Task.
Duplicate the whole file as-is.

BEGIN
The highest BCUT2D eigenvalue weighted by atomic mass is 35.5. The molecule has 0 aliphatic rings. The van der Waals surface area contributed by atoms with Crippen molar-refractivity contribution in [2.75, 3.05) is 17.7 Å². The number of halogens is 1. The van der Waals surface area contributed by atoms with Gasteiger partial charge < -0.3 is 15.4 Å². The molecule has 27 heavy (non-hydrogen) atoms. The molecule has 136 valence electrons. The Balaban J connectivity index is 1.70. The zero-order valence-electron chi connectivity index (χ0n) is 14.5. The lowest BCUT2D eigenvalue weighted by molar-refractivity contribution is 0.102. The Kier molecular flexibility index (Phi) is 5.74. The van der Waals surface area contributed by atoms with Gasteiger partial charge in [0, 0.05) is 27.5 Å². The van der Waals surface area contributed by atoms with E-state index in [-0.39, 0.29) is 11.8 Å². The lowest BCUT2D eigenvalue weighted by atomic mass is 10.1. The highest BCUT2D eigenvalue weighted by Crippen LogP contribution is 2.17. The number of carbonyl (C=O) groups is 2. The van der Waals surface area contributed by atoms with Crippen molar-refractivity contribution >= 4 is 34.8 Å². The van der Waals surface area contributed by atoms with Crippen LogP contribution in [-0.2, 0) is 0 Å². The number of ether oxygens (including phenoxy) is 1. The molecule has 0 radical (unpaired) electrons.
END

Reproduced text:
The highest BCUT2D eigenvalue weighted by atomic mass is 35.5. The molecule has 0 aliphatic rings. The van der Waals surface area contributed by atoms with Crippen molar-refractivity contribution in [2.75, 3.05) is 17.7 Å². The number of halogens is 1. The van der Waals surface area contributed by atoms with Gasteiger partial charge < -0.3 is 15.4 Å². The molecule has 27 heavy (non-hydrogen) atoms. The molecule has 136 valence electrons. The Balaban J connectivity index is 1.70. The zero-order valence-electron chi connectivity index (χ0n) is 14.5. The lowest BCUT2D eigenvalue weighted by molar-refractivity contribution is 0.102. The Kier molecular flexibility index (Phi) is 5.74. The van der Waals surface area contributed by atoms with Gasteiger partial charge in [0, 0.05) is 27.5 Å². The van der Waals surface area contributed by atoms with E-state index in [-0.39, 0.29) is 11.8 Å². The lowest BCUT2D eigenvalue weighted by atomic mass is 10.1. The highest BCUT2D eigenvalue weighted by Crippen LogP contribution is 2.17. The number of carbonyl (C=O) groups is 2. The van der Waals surface area contributed by atoms with Crippen molar-refractivity contribution >= 4 is 34.8 Å². The van der Waals surface area contributed by atoms with Crippen LogP contribution in [-0.2, 0) is 0 Å². The number of ether oxygens (including phenoxy) is 1. The molecule has 0 radical (unpaired) electrons.